So, you’ve worked on your own for what seems like ever, but as the hours you spend sat at your computer screen increases you realise it’s time to take the plunge and hire help.
Employing staff is a hugely positive impact on your business. Not only can it increase productivity and efficiency but also can add to the skill set you have at your reach. This all can help to providing a better service to your customer.
However, you need to think carefully before taking the plunge. Not only is there an additional cashflow cost to your business, you also have to start acting like an employer. This means more red tape and more responsibilities!
What do I need to do?
Don’t worry, it’s not complicated and by following our tips will help ensure the process is stress free!
Selecting your candidate
While you might have your ideal candidate in mind before you start your process, you must consider that it is against the law to discriminate anyone for their age, gender, race, religion or sexual orientation. You must treat everyone fairly and equally when you start your selection process.
Registering for employment
Once you have selected your employee, you should register your intention with HMRC. This is a simple process of providing a few details about your business and when your employee will start. The process can be completed online here
Every employer has a legal responsibility to ensure their new employee has a right to work within the UK. The required documents and checks you should request from your employee can be found here.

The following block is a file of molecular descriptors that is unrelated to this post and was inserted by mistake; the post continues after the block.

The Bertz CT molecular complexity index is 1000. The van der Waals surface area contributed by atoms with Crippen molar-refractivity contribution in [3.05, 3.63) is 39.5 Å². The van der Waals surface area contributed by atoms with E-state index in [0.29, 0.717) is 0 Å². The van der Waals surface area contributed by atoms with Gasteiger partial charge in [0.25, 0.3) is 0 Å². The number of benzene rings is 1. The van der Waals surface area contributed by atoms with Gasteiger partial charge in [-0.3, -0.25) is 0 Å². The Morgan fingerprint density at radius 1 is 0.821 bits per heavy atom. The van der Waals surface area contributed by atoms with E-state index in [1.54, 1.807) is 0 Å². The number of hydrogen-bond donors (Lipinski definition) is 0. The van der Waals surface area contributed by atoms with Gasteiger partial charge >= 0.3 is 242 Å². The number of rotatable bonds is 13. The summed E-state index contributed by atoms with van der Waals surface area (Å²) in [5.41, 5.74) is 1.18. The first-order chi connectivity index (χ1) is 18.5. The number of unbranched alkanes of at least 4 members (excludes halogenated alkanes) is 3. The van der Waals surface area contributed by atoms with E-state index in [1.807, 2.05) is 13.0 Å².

Pay and minimum wage
Deciding on what you should pay someone will depend on their skill set, experience and the role they will perform. You can normally check out example rates on job boards offering a similar position to get a better understanding of the ranges offered in the market.
On top of this, ensure you are paying your employee above the national minimum wage limits set each year. These limits can be viewed here.
You need to provide and ensure both you and your employee sign a contract of employment. The employment contract will clearly set out the expectations of the employer including, rates of pay, hours of work and holiday entitlement. It will also discuss disciplinary matters and termination periods.
When you agree a salary it is generally a gross figure which includes tax and National Insurance. When you make the first payment to your employee you must deduct this tax and National Insurance from their gross pay, plus calculate an employer’s NI contribution.
While you have someone working with you, you will need a basic understanding of the statutory rights they have within the workplace. These rights cover sick pay, holiday and maternity / paternity entitlement.
Finally, when you employ staff you have to provide a workplace pension for eligible staff. While, employers do have the option of postponing auto-enrolment for the first 3 months from the start of employment (useful for temporary positions), eventually the employee will decide whether they wish to enrol or not into it. If an employee opts in to the pension scheme, both you and your employee will have to pay into the scheme.